Time in Range According to CGM Associated With Diabetic Retinopathy

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retinopathy eye exam
Investigators assessed the time in range according to a continuous glucose monitor and the risk for diabetic retinopathy.

The percentage of time patients with type 2 diabetes spend within a glucose range of 3.9 to 10.0 mmol/L per 24 hours, as measured by continuous glucose monitoring (CGM), is associated with diabetic retinopathy, according to a study published in Diabetes Care.

Researchers in the current study evaluated the association between time in range (defined as percentage of time within a glucose range of 3.9 to 10.0 mmol/L per 24 hours) and diabetic retinopathy, via data from 3262 patients with type 2 diabetes. They also assessed glycemic variability measures.

Of the total participants with type 2 diabetes, 780 were affected by diabetic retinopathy. Severity of diabetic retinopathy among participants was classified as either non-diabetic retinopathy (76.1%), mild non-proliferative (10.9%), moderate non-proliferative (6.1%), or vision-threatening (6.9%). 

Patients with the most advanced cases of diabetic retinopathy showed significantly less time in range and higher glycemic variability measures (P <.01). The severity of diabetic retinopathy was inversely correlated with time in range (r=-0.147; P <.001), and the prevalence of diabetic retinopathy based on degree of severity decreased with time in range increases (P <.01).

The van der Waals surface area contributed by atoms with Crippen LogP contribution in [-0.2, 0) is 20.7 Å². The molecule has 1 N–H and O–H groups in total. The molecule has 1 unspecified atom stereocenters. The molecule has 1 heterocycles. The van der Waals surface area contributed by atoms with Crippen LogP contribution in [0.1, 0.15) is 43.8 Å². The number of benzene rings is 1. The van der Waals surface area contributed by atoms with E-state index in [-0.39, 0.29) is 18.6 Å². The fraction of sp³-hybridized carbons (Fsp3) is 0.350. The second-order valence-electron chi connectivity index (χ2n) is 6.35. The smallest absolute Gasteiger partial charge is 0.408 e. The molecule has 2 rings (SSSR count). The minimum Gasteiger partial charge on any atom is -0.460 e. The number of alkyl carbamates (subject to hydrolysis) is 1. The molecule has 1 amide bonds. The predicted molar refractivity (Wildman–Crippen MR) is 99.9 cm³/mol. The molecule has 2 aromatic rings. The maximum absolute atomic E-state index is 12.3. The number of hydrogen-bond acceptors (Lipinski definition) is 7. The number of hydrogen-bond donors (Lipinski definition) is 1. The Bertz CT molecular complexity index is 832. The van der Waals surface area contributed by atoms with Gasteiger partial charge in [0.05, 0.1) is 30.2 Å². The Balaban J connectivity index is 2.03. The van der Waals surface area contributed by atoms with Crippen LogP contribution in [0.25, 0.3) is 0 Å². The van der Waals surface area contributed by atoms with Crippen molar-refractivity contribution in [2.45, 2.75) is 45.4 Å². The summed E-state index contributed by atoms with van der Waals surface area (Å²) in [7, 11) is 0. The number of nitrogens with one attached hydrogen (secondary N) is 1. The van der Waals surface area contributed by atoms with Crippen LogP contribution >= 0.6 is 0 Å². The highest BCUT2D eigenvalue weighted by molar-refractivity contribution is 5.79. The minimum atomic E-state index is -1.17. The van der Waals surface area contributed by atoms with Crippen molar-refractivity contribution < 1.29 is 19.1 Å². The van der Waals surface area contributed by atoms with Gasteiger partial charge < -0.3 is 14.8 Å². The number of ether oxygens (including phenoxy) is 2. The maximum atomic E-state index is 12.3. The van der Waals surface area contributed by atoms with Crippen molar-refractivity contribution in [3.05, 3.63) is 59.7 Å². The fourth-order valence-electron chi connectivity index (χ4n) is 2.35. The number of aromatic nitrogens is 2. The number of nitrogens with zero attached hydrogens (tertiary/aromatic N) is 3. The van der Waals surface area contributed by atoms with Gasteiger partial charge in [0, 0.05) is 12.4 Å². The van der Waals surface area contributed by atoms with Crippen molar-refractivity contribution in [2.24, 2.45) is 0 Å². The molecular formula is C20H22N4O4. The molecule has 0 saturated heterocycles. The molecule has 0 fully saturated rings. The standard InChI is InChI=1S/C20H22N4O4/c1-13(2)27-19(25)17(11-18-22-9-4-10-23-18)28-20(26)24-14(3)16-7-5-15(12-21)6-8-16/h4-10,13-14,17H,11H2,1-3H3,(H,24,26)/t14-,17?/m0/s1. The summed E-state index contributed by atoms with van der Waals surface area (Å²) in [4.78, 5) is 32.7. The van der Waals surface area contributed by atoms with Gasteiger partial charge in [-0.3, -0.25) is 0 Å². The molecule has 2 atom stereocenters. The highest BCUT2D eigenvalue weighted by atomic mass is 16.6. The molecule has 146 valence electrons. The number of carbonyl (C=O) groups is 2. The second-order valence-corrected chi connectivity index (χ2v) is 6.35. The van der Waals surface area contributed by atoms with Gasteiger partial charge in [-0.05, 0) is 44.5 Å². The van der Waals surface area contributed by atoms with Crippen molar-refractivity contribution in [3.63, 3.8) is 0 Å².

Using multinomial logistic regression, and after controlling for sex, age, diabetes duration, body mass index, lipid profile, blood pressure, and HbA1c, researchers found significant associations between time in range and all stages of diabetic retinopathy (mild non-proliferative, P =.018; moderate non-proliferative, P =.014; vision-threatening, P =.019). Although further adjustments of glycemic variability metrics did partially attenuate these associations, the link between time in range and the presence of any degree of diabetic retinopathy remained significant.

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Study investigators conclude that time in range is a more intuitive way of assessing glycemic control and provides important data that cannot be captured via Hb1Ac. They state their findings suggest that time in range “should be more broadly accepted as a research end point or clinical measure. Further prospective studies are warranted to obtain a definitive picture of the role of [time in range] in the onset and progression of [diabetic retinopathy].”


Lu J, Ma X, Zhou J, et al. Association of time in range, as assessed by continuous glucose monitoring, with diabetic retinopathy in type 2 diabetes [published online September 10, 2018]. Diabetes Care. doi: 10.2337/dc18-1131.